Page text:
Preference Reasoning [chapter]

Francesca Rossi
2005 Lecture Notes in Computer Science  
Constraints and preferences are ubiquitous in real-life. Moreover, preferences can be of many kinds: qualitative, quantitative, conditional, positive or negative, to name a few. Our ultimate goal is to define and study formalisms that can model problems with both constraints and many kind of preferences, possibly defined by several agents, and to develop tools to solve such problems efficiently. In this paper we briefly report on recent work towards this goal. Motivation and main goal.
more » ... es are ubiquitous in real life. In fact, most problems are over-constrained and would not be solvable if we insist that all their requirements are strictly met. Moreover, solvable problems have solutions with different desirability. Finally, many problems are more naturally described via preferences rather than hard statements. In some cases it could be more natural to express preferences in quantitative terms, while in other situations it could be better to use qualitative statements. Moreover, preferences can be unconditional or conditional. Furthermore, in many real life problems, constraints and preferences of various kinds may coexist. Unfortunately, there is no single formalism which allows all the different kinds of preferences to be specified efficiently and reasoned with effectively. For example, soft constraints [1] are most suited for reasoning about constraints and quantitative preferences, while CP-nets [2] are most suited for representing qualitative and possibly conditional preferences. Our ultimate goal is to define and study formalisms that can model problems with both constraints and many kind of preferences, and to develop tools to solve such problems efficiently. Moreover, we also want to be able to deal with scenarios where preferences are expressed by several agents, and preference aggregation is therefore needed to find the optimal outcomes.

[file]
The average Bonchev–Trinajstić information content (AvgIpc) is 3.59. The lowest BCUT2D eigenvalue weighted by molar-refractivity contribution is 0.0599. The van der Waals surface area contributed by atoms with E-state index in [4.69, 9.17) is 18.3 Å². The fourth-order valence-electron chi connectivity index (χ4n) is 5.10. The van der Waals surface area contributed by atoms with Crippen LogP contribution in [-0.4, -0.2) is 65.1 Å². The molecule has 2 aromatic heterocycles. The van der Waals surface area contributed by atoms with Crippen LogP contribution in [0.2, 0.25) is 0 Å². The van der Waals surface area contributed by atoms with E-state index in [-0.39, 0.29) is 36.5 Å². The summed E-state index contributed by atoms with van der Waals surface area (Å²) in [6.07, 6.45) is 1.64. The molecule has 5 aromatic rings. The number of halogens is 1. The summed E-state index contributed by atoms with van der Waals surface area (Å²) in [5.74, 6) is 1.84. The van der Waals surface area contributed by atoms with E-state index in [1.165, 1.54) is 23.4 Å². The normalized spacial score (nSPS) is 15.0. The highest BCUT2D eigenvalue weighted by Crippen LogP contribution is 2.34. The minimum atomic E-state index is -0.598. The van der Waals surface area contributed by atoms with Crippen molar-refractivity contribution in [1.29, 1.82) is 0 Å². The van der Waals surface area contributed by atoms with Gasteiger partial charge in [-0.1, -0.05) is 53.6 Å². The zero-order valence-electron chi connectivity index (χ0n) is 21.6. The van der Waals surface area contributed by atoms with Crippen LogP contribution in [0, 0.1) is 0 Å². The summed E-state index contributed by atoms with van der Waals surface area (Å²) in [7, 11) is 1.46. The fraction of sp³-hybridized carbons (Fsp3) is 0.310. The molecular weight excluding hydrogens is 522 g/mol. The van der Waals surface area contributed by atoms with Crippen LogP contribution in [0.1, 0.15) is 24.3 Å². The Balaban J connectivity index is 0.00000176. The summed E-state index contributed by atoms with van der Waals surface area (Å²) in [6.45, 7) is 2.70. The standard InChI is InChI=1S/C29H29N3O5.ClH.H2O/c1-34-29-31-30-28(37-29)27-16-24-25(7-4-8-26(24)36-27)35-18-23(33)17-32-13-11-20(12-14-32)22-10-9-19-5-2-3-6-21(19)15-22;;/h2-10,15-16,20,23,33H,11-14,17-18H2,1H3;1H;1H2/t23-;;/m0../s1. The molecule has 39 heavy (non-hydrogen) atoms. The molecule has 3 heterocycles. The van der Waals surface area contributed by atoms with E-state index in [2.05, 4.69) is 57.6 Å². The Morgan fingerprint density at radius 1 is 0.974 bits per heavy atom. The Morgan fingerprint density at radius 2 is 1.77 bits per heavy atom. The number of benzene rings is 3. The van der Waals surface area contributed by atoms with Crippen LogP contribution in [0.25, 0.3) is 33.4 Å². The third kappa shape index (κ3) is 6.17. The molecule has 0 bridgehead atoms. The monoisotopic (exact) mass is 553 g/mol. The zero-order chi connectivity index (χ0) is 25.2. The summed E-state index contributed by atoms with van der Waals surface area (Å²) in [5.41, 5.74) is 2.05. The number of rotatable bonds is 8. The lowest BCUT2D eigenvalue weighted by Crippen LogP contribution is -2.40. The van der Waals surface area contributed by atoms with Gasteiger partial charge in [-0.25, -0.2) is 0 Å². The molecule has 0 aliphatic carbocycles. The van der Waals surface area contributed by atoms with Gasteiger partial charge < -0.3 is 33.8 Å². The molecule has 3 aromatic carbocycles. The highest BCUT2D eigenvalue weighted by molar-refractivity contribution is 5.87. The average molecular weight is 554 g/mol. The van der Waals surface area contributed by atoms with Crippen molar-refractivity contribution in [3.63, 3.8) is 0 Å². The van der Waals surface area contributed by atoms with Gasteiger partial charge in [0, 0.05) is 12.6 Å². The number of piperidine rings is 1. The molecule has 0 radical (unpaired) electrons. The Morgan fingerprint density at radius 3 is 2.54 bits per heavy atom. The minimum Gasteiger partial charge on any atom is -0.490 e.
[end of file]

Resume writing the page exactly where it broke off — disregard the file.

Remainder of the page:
doi:10.1007/11564751_3 fatcat:zbouaoy5u5fpxob23rpqrqsaie